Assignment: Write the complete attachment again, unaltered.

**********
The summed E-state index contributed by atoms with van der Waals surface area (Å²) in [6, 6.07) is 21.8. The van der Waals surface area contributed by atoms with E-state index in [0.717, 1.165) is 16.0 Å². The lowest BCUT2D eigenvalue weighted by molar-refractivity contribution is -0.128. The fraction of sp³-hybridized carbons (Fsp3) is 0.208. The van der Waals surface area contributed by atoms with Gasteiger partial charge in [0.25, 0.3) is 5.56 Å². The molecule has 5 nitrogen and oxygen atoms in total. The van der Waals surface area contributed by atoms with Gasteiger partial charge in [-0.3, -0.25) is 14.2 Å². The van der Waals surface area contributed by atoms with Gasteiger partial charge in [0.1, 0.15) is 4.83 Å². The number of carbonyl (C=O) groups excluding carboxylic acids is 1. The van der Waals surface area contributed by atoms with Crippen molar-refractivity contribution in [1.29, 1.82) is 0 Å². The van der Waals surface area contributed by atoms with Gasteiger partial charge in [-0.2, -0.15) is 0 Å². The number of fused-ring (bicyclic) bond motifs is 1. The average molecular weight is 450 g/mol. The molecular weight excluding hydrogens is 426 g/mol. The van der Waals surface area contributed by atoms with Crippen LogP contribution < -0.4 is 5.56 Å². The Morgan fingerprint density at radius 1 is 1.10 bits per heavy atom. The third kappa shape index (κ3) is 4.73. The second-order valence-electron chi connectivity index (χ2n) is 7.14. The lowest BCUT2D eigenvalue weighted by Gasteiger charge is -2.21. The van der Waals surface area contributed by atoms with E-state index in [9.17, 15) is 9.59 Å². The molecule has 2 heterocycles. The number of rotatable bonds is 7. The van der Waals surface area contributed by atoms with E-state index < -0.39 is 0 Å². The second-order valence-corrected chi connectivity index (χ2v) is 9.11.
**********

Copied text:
The summed E-state index contributed by atoms with van der Waals surface area (Å²) in [6, 6.07) is 21.8. The van der Waals surface area contributed by atoms with E-state index in [0.717, 1.165) is 16.0 Å². The lowest BCUT2D eigenvalue weighted by molar-refractivity contribution is -0.128. The fraction of sp³-hybridized carbons (Fsp3) is 0.208. The van der Waals surface area contributed by atoms with Gasteiger partial charge in [0.25, 0.3) is 5.56 Å². The molecule has 5 nitrogen and oxygen atoms in total. The van der Waals surface area contributed by atoms with Gasteiger partial charge in [-0.3, -0.25) is 14.2 Å². The van der Waals surface area contributed by atoms with Gasteiger partial charge in [0.1, 0.15) is 4.83 Å². The number of carbonyl (C=O) groups excluding carboxylic acids is 1. The van der Waals surface area contributed by atoms with Crippen molar-refractivity contribution in [1.29, 1.82) is 0 Å². The van der Waals surface area contributed by atoms with Gasteiger partial charge in [-0.2, -0.15) is 0 Å². The number of fused-ring (bicyclic) bond motifs is 1. The average molecular weight is 450 g/mol. The molecular weight excluding hydrogens is 426 g/mol. The van der Waals surface area contributed by atoms with Crippen LogP contribution < -0.4 is 5.56 Å². The Morgan fingerprint density at radius 1 is 1.10 bits per heavy atom. The third kappa shape index (κ3) is 4.73. The second-order valence-electron chi connectivity index (χ2n) is 7.14. The lowest BCUT2D eigenvalue weighted by Gasteiger charge is -2.21. The van der Waals surface area contributed by atoms with E-state index in [9.17, 15) is 9.59 Å². The molecule has 2 heterocycles. The number of rotatable bonds is 7. The van der Waals surface area contributed by atoms with E-state index < -0.39 is 0 Å². The second-order valence-corrected chi connectivity index (χ2v) is 9.11.